How to review your farm business to prepare for Brexit

Lower subsidy prospects and Brexit uncertainty mean farm businesses need to identify the main issues affecting them and how these might be managed.

“Change may seem daunting, but farmers who identify the key opportunities and threats to a business and act accordingly will be well placed,” says Brown & Co agri-business consultant James Brown.

A review to make the business fit for the future should first look at farm structure and assess its physical and financial assets and performance, including a calculation of how much single payment contributes to profit.

See also: Farm energy – legal pitfalls and how to avoid them

The next step is to identify business objectives, alongside opportunities to improve and protect the business.

Such a review of the firm’s model arable unit, Brown’s Farm, produced several recommendations which can be acted on before Brexit (see “Brown’s Farm fit-for-the-future recommendations”, below). 

The farm is a typical eastern counties arable unit:

  • A family farming partnership growing a mix of combinable crops and sugar beet
  • 420ha (260ha owned, 160ha on an FBT)
  • Well-managed, reasonably strong yields (for example,wheat at 9.25t/ha), but carrying some high costs

Its main risks include exposure to fluctuating commodity markets, which is reflected in recent financial performance, with business profits over the past four years ranging from £50,500 in 2014 to £6,300 in 2016.

Less BPS money

After 2020, there is a significant risk that Brown’s Farm’s Basic Payment Scheme (BPS) monies will be reduced significantly.

In the year ending April 2016, BPS was 14% of turnover and 22% of gross profit. The profit of 6,300 would have been a loss of almost £66,500 without BPS income.

Brown’s Farm fit-for-the-future recommendations

  • Review current structure of finance arrangements. Place some debt on a fixed-rate basis to reduce interest rate exposure
  • Assess marketing potential of off-lying land with a view to reducing borrowings
  • Review rent levels and act accordingly
  • Review machinery structure and costs – dispose of redundant machinery
  • Consider possibilities for machinery sharing, including joint ventures, to cut operating costs
  • Assess planning and development opportunities – some take many years to develop
  • Firm up timescale for succession, involve son in strategic and management decisions
  • Consider options for replacing employee when retirement comes in four years – for example, a house could be freed up to provide rental income
  • Investigate options to provide financial base for daughter
  • Consider environmental opportunities

Since 2014, total borrowings have increased by more than £76,000 to about £1.1m, often due to drawings exceeding profit and machinery investment.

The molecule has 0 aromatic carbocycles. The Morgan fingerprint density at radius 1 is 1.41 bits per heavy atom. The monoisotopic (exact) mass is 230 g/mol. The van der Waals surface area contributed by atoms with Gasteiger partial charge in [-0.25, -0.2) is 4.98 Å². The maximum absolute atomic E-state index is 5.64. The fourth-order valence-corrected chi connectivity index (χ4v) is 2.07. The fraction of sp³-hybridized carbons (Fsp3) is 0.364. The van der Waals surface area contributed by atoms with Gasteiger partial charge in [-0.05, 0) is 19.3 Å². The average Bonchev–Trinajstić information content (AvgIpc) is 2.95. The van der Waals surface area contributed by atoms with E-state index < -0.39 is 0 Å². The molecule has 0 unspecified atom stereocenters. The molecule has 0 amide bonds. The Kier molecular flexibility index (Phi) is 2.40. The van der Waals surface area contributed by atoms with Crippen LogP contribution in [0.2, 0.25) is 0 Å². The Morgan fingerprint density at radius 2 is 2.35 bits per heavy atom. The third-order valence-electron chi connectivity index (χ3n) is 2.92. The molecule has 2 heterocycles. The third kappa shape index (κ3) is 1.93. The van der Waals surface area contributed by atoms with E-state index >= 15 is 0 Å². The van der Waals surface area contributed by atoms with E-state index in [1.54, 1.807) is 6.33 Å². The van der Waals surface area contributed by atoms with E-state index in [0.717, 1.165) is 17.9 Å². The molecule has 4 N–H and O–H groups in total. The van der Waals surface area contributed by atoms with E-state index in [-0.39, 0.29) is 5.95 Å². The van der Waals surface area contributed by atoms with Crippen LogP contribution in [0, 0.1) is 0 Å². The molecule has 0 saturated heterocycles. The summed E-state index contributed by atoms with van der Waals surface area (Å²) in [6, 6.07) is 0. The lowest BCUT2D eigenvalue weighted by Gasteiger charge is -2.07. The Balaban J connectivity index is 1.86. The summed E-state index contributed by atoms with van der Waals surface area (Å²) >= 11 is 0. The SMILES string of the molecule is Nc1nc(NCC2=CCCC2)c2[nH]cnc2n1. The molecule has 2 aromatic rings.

Browns Farm has a land loan of £610,000 as well as a peak overdraft requirement of £500,000.

Rents are relatively high (£79,000), as are finance charges (£57,000). These are typical of a business of this size.

“Many have invested heavily in land and machinery in the past 10 years, which has resulted in costs within this region,” says Mr Brown.

Power and labour costs are also relatively high.

Like many others, the business also faces a family succession challenge, with the father wanting to retire within five years and hand the business over to his son. He also wishes to provide for his daughter in the future.

The business carries a high level of exposure to possible interest rate rises.

Areas of risk

When assessing options and looking ahead, be aware of areas of risk that can be overlooked, warns Mr Brown.

These include the importance of family labour; commitment to debt, including hire purchase; and running and operating second homes, including drawings. Succession, tax planning and possible grant opportunities.

Interest rate rises are another important risk factor and with rates at record lows for many years, have gone off the risk radar for many people.

These issues are relevant to many farm businesses but where livestock enterprises are included, further aspects need to be considered:

  • Equipment – rate of investment needed
  • Disease issues
  • Opportunities for diversification, such as conversion of redundant farm buildings
  • Opportunities for off-farm work depending on size of the holding
  • Opportunities for adding value to the end product
  • Management of feed and grazing systems

Brown’s Farm is a mixed owner-occupied and tenanted business. Those farming only rented land also need to assess:

  • Rental agreements, types of tenancies – exposure to risk, for example, is a high proportion of land on grazing licences or cropping licences
  • Machinery – quality, and level
  • Debt level – limited assets to provide security, potentially only have an overdraft
  • Opportunities for expansion and diversification – what terms or opportunities are available within the tenancy?
  • Opportunities for additional income, such as working off the farm without jeopardising succession
  • Retirement planning, particularly on FBT and council tenancies
  • Succession planning, particularly on AHA tenancies

Brown & Co is offering a fit-for-the-future review for £500, to include an initial visit and a written report presented at a second visit, where the report is discussed along with recommendations.

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